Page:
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Loop Gain Calculation

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19 Threads found on edaboard.com: Loop Gain Calculation
suppose any Voltage current feedback network is implemented and we have calculated its Aβ (loop gain) then how will i found its input /output impedance from this expression . Figure is given below for a reference I have calculated Aβ as -gm1 ro1 {Rs gm / (1+ gm Rs)}
Hello everyone, I have to design a fully differential amplifier design. I have been given the following specs, How to calculate the gain and bandwidth of the amplifier: The given specs are: 1)Close loop gain 2)Max Input Step 3)Max gain Error 4)Max Settling error 5)Max Settling Time 6)PSR some other (...)
Hello The attached is a power supply involving eight current mode (CCM) bucks all in parallel, driving into the same load. Its easy to get the Feedback loop bode plots (& calculate gain and phase margin and crossover) for one buck supplying into one load, but how is it done for eight in parallel? Vin=28v vout = 1v5 iout = 136.8A total Eac
Its interesting, that oscillation will occur where the overall gain plus phase produces maximal feedback around the loop. For various reasons the transistor plus its parasitics may contribute some extra phase delay around the loop, which can pull the frequency. Another gremlin may be that the inductor has a core material that has a non (...)
The error amp is only part of the overall open loop, as you know. But yes you need to find the transfer function of your one above, it is Zfb/Zin....use complex numbers to work it out. So you need the Power stage & modulator small signal trxfer function Then you also need the error amplifier small signal transfer function. Then multiply
From the datasheet TL431, Fig 21, I see that dV(KA)/d(Vref)=1+(R1/R2); they are using an op-amp model for the gain. This equation is given in the Fig page 18. This would be the closed loop gain in a zener reference application but the application note in question specifically refers to the TL431 open loop (...)
Talking about an exact solution, you'll derive the circuit loop gain and determine the L range for that the Barkhausen oscillation condition can be fulfilled. Deriving the exact loop gain in a hand calculation is rather complex, even with a circuit simulator it's not really easy. A more practical (...)
Instability occurs when the loop gain is > 0dB at 180deg (-ve feedback system adds the extra 180deg phase shift). loop gain is the open loop gain. Therefore your analysis will be on the open loop system response. In your system, each pole adds a phase shift. Therefore (...)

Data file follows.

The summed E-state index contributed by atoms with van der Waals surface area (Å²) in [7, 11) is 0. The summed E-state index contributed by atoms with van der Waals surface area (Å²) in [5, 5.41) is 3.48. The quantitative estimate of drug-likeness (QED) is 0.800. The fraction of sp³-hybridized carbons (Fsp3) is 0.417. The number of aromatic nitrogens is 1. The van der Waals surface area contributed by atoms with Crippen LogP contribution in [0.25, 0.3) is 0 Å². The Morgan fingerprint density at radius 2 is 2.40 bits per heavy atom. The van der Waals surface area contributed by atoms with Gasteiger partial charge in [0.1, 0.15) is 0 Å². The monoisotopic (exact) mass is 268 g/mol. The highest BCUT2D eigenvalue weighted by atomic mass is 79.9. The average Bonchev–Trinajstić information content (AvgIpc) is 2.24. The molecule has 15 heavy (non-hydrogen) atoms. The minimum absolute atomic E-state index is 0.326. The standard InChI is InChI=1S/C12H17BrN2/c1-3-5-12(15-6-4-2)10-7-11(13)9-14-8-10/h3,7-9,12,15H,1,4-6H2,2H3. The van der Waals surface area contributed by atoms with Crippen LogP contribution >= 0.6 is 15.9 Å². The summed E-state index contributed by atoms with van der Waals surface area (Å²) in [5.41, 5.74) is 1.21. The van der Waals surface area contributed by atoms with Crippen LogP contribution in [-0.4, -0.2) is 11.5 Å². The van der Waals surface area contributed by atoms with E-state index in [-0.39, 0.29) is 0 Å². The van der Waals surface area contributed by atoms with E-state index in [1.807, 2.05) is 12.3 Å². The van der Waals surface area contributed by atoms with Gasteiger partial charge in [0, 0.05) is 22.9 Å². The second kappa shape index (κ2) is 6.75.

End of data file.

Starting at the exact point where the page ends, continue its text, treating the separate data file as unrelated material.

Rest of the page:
Hi. I designed a folded cascade Opamp with Hspice and I want to simulate it. I want to calculate dc open loop gain, Bandwidth, Phase margin. How can I do that? please help me. regard. A.Jafari
Hi When I simulated the open loop gain for a differential amplifier (using NMOS and PMOS transistors), the gain and output resistance values are much lower than hand calculation result. Why is there so much difference between the simulated result and calculated result/ Is it possible to manually edit model library file (...)
The 0.65V voltage drop across D4 is reduced by the open-loop voltage gain of the opamp which is about 200,000 at very low frequencies and at DC. So a 2V input peak is reduced by (0.65V/200,000=) almost nothing so the output is 2V.
hi all. do i have to design the gain ang PM of a cmfb circuit? what to do with stable open-loop but unstable closed-loop circuit? thanks in advance.
Hi all, I'm puzzled about how to choose the GBW of the pre-amplifier of audio amp, whose close loop gain is 1. By hand calculation, to keep close loop frequency response identical between 20Hz~20KHz, I think 600K GBW is enough, but the products of TI/NS have GBW more then 2MHz, some even reachs 10MHz. Thanks
Hello t_maggot, I think that you'll gain nothing, because the increase of current is the consequence of the control loop action: The speed decreses, so (SP-PV) increases commanding more tension (or more current if your power driver uses current feedback). I think that you must think in the delay introduced by the speed calculation from (...)
It will be 50mV/20 at the output at that frequency where PSRR is 20. Calculate the input offset by dividing this by the closed-loop gain
-180 deg is same as 180 deg. It's 360 deg difference. Hi, I have some question here regarding phase margin calculation in feedback loop. Before this in my circuit design, i always see that my phase start either at 180 or 0 degree, so that at loop gain at unity i always get phase margin from 60 to 100 degree. But for this (...)
You need to do an open loop gain calculation and do a Bode plot. From this you can determine what changes you can make in the gains and pole-zero frequencies.
Hi mike_bihan, when a feedback circuit is analyzed, the load effect of the feedback network must be included in the calculation of the open loop response. The feedback network affects both the input and the output of the open loop transfer function. This is readily considered suppressing the feedback at the input for looking at its load (...)
every loop should stable you can use reference or other